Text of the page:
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Well, you have to see this.
Even if you don't watch the three prequels, The Plantagenet Identity, The Plantagenet Legacy and the Plantagenet Ascendancy (RII, HiVi & HIVii).
It's classic Shakespearean filmmaking with a superb cast, mostly excellent direction, great cinematography and an absolutely outstanding central performance from Hiddlestone, which finally stepped out of the shadows of those of his famous predecessors as the play reached its climax. And there are other actors turning in their film-career best here too, Anton Lesser and Melanie Thierry for example.
All in all, the best Shakespeare the BBC has ever done. Hiddlestone may take the laurels for his three performances as Hal, the not-so-callow, not-so-innocent teenage chrysalis who turns into a malevolent Machiavellian butterfly but Whishaw's utterly brilliant Richard II is a very good reason to start the cycle from the beginning, as intended.
The quartet of plays builds on the Shakespearean tradition of adapting for cinema while retaining as much as possible of Shakespeare's imaginative manifesto as we have it in the play's Prologue, demanding imaginative effort of the part of the viewer rather than supplying every conceivable horse and nail.
The drama is built with a theatrical approach to casting and mise-en-scene, resisting (mostly) the temptation to colour the action with simulated CGI reality. Shot entirely in the UK, the outdoor locations are always beautifully chosen but never needlessly populated with thousands of digital soldiers. There are CGI glimpses of mediaeval England and French armies here and there but they never dominate the theatrical requirement to distinguish drama from scene-setting. Olivier's version started in the theatre and then cut away, wider and wider until the famous charge and the immense Agincourt scenes. Here, the camera stays focused on the main players throughout and even the famous 'band of brothers' speech, though spoken on an outdoor battlefield, manages to retain a theatrical intimacy.
Hats off to the BBC who, whatever I or anyone else says about them, can still deliver when it matters.
Of the four films in this BBC mini-series, Henry V was the first of
them that I had seen several times in fact; I'd seen the two film
versions and once on stage in Stratford (in a version where the French
court lowered on swings from the rafters, to visually set them apart
from the English). I was curious to see this version though because I
had never seen the film in the context of the connected plays (with
characters running across). Additionally, given how sombre and low-key
the previous three films had been, I was interested to see what the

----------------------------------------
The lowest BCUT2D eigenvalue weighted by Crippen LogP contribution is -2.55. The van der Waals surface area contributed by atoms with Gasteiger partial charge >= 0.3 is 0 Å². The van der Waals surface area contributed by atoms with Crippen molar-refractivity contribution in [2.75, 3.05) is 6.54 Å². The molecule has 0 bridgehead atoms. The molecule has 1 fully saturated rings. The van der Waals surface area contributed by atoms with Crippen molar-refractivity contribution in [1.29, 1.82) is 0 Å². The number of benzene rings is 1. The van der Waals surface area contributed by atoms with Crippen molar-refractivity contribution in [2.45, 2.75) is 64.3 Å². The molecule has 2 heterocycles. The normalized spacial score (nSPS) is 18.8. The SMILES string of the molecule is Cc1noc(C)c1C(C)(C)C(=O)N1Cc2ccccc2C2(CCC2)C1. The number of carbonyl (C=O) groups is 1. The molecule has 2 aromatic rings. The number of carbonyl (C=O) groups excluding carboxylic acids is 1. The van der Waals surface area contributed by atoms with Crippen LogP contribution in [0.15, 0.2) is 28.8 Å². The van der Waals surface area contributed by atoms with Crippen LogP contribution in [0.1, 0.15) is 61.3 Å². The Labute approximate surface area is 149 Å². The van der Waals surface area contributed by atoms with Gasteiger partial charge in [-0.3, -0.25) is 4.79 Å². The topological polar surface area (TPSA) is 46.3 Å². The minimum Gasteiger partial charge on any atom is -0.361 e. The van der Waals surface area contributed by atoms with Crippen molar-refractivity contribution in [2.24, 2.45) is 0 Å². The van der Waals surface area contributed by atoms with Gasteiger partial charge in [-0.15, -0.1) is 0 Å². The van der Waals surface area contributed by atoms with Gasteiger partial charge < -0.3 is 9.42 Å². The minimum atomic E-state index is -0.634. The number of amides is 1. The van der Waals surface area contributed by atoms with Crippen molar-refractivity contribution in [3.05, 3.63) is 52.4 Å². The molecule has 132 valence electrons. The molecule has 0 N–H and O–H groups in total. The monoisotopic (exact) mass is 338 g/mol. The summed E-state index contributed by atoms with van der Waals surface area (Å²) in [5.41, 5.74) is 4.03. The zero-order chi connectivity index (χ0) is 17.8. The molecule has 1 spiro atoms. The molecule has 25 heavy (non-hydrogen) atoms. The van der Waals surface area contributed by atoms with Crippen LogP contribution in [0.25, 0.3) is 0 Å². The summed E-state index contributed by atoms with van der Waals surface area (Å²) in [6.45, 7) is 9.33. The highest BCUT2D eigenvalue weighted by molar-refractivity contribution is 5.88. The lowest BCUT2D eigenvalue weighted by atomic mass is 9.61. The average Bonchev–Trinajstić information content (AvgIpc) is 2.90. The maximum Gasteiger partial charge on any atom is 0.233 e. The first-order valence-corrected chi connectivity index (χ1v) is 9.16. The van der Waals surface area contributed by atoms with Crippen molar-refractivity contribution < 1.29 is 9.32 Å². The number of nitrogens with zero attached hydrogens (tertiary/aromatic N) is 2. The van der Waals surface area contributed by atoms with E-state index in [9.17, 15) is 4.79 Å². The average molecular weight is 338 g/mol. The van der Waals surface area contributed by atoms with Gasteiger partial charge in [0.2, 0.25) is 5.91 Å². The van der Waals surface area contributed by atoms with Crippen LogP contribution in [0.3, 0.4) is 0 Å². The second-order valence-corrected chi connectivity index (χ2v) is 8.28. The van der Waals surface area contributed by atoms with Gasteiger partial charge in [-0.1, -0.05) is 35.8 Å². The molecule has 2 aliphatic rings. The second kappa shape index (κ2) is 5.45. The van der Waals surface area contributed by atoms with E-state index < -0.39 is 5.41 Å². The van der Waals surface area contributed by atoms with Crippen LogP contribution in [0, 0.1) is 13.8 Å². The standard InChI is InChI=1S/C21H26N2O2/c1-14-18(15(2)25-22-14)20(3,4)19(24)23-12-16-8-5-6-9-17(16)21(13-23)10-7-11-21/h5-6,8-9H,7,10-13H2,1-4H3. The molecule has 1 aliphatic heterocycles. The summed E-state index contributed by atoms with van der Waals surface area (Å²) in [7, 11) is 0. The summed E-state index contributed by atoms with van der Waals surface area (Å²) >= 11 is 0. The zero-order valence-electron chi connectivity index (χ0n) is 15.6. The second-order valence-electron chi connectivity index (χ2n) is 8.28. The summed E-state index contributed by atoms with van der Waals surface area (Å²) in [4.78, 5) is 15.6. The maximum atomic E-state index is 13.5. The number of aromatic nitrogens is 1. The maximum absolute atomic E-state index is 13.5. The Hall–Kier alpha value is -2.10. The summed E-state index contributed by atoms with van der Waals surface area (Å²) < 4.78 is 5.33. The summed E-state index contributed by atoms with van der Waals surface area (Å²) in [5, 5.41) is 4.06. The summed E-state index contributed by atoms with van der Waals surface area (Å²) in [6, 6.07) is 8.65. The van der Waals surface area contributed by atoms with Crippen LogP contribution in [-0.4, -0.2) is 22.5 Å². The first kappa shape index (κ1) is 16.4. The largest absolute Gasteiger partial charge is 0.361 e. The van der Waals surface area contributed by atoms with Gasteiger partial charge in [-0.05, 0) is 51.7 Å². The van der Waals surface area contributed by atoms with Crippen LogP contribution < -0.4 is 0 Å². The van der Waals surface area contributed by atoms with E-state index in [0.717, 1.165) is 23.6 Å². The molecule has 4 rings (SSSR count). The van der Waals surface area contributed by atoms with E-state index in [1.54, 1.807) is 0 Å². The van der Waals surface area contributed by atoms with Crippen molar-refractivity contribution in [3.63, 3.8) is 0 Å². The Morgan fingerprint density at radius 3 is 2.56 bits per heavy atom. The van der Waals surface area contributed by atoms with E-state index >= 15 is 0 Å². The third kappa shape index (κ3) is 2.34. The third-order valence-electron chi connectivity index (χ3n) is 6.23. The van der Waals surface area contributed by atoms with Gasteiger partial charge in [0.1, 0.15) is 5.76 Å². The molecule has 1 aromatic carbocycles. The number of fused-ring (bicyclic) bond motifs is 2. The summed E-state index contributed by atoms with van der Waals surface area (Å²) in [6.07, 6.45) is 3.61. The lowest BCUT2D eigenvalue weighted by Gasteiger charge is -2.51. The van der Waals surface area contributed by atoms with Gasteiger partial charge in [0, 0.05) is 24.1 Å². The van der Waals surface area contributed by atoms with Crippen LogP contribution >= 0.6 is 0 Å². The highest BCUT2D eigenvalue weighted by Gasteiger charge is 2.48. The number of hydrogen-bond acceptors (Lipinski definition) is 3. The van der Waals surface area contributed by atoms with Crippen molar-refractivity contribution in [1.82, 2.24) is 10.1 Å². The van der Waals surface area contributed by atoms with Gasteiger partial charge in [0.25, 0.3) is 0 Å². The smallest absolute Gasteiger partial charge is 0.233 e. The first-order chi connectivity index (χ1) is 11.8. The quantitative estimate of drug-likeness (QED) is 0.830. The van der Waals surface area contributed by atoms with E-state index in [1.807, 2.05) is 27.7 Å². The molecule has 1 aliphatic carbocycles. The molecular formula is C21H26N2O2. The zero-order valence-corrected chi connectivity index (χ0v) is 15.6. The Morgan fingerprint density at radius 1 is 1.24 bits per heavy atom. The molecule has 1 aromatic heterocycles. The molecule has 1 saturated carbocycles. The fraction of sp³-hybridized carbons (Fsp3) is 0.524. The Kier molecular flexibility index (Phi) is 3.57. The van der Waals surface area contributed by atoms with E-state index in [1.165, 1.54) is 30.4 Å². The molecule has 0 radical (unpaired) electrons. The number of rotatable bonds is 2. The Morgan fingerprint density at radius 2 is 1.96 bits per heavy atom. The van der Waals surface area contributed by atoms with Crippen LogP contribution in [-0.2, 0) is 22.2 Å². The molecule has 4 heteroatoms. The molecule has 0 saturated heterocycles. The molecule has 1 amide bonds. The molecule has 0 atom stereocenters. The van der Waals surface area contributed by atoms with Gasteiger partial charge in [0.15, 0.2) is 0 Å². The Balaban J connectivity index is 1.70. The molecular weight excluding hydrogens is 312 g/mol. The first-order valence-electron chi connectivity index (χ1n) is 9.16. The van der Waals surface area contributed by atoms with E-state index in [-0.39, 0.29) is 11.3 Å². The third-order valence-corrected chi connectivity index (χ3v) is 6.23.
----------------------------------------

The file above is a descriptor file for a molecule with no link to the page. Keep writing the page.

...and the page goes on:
makers would do with this play one that is traditionally flag-waving
in its delivery and one that is usually quoted anytime England play
France in any major sporting tournament!
Although the sombre tone continues I actually found it to work pretty well because it does carry on themes from the previous films but also it helps it avoid competing directly with the much more famous film versions with Branagh and Olivier. The connection to the previous films is good because we get to contrast this fresh King Harry with those that had gone before him those vein and doomed, those racked with guilt and illness and see him as something much more heroic and worthy of the title. This is flipped nicely though by the context of the characters from Hal's youth who are sacrificed in his sudden rise to honour, and it did move me to understand for the first time who the hung soldier was and also the references to Falstaff early on. Henry V here is very much playing for the greater good, not personal feelings and, while he may seem harsh, there is a reason for it that we didn't see with the other kings.
I did feel the absence of the flag-waving grandeur to a certain degree though, in particular the main speech of the film is rather muted as it is given to a small group of men. It took a few lines to accept this but actually it also worked pretty well, mainly because Hiddleston benefits from how closely it is played. He is generally very good here, not dominating the character but easing out the side of the shadow to make it his own, he is good looking, commanding and delivers well. The supporting cast support him well and I enjoyed Ritter as Pistol and Thierry as Kate in particular. The supporting cast has plenty of faces in Hurt, Griffiths, Joseph and a few others, but the film belongs to Hiddleston and whether making tough stands or wooing Kate, he is really good.
The Hollow Crown series didn't always win me over but the final two films I enjoyed a great deal. Certainly seeing this film in context for the first time was helpful but I also thought the muted tone (compared to other versions of Henry V) worked pretty well. Not perfect and I understand why for some it didn't work, but for me it was a strong finish to this mini-series.
*** This review may contain spoilers ***